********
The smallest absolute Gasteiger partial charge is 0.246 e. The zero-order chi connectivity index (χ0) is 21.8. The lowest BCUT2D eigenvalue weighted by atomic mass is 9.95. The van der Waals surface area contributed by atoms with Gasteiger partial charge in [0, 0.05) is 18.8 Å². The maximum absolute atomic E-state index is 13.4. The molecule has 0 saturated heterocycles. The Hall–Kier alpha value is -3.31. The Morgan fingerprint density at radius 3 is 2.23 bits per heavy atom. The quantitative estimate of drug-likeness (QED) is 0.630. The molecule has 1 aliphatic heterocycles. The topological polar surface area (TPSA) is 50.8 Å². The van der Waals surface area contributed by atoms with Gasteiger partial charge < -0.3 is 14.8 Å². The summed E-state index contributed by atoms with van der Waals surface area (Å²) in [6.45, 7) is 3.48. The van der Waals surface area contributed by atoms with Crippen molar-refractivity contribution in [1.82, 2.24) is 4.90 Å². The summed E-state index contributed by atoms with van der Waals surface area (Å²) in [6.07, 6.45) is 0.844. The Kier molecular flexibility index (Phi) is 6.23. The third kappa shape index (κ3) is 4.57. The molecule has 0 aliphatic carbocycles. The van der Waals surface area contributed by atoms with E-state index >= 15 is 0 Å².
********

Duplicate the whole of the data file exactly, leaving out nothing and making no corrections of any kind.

The smallest absolute Gasteiger partial charge is 0.246 e. The zero-order chi connectivity index (χ0) is 21.8. The lowest BCUT2D eigenvalue weighted by atomic mass is 9.95. The van der Waals surface area contributed by atoms with Gasteiger partial charge in [0, 0.05) is 18.8 Å². The maximum absolute atomic E-state index is 13.4. The molecule has 0 saturated heterocycles. The Hall–Kier alpha value is -3.31. The Morgan fingerprint density at radius 3 is 2.23 bits per heavy atom. The quantitative estimate of drug-likeness (QED) is 0.630. The molecule has 1 aliphatic heterocycles. The topological polar surface area (TPSA) is 50.8 Å². The van der Waals surface area contributed by atoms with Gasteiger partial charge < -0.3 is 14.8 Å². The summed E-state index contributed by atoms with van der Waals surface area (Å²) in [6.45, 7) is 3.48. The van der Waals surface area contributed by atoms with Crippen molar-refractivity contribution in [1.82, 2.24) is 4.90 Å². The summed E-state index contributed by atoms with van der Waals surface area (Å²) in [6.07, 6.45) is 0.844. The Kier molecular flexibility index (Phi) is 6.23. The third kappa shape index (κ3) is 4.57. The molecule has 0 aliphatic carbocycles. The van der Waals surface area contributed by atoms with E-state index >= 15 is 0 Å².